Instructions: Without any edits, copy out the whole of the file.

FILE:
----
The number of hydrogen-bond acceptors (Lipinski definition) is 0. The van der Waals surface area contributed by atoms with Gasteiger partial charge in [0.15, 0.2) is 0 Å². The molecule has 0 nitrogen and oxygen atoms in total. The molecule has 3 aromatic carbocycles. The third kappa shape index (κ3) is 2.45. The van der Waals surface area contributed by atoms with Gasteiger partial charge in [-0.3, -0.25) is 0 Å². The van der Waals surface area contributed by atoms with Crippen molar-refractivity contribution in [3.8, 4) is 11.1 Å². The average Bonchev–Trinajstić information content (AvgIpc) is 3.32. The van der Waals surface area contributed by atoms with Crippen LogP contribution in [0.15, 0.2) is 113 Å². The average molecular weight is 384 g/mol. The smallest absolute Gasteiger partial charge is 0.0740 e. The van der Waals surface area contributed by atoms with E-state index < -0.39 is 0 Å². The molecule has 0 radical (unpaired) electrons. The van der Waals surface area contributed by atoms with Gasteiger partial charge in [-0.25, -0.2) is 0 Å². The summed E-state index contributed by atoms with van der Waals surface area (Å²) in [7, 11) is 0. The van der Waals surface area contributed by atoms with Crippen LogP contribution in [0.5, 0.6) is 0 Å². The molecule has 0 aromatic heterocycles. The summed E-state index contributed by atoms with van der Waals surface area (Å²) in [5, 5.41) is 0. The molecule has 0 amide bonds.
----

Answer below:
The number of hydrogen-bond acceptors (Lipinski definition) is 0. The van der Waals surface area contributed by atoms with Gasteiger partial charge in [0.15, 0.2) is 0 Å². The molecule has 0 nitrogen and oxygen atoms in total. The molecule has 3 aromatic carbocycles. The third kappa shape index (κ3) is 2.45. The van der Waals surface area contributed by atoms with Gasteiger partial charge in [-0.3, -0.25) is 0 Å². The van der Waals surface area contributed by atoms with Crippen molar-refractivity contribution in [3.8, 4) is 11.1 Å². The average Bonchev–Trinajstić information content (AvgIpc) is 3.32. The van der Waals surface area contributed by atoms with Crippen LogP contribution in [0.15, 0.2) is 113 Å². The average molecular weight is 384 g/mol. The smallest absolute Gasteiger partial charge is 0.0740 e. The van der Waals surface area contributed by atoms with E-state index < -0.39 is 0 Å². The molecule has 0 radical (unpaired) electrons. The van der Waals surface area contributed by atoms with Gasteiger partial charge in [-0.25, -0.2) is 0 Å². The summed E-state index contributed by atoms with van der Waals surface area (Å²) in [7, 11) is 0. The van der Waals surface area contributed by atoms with Crippen LogP contribution in [0.5, 0.6) is 0 Å². The molecule has 0 aromatic heterocycles. The summed E-state index contributed by atoms with van der Waals surface area (Å²) in [5, 5.41) is 0. The molecule has 0 amide bonds.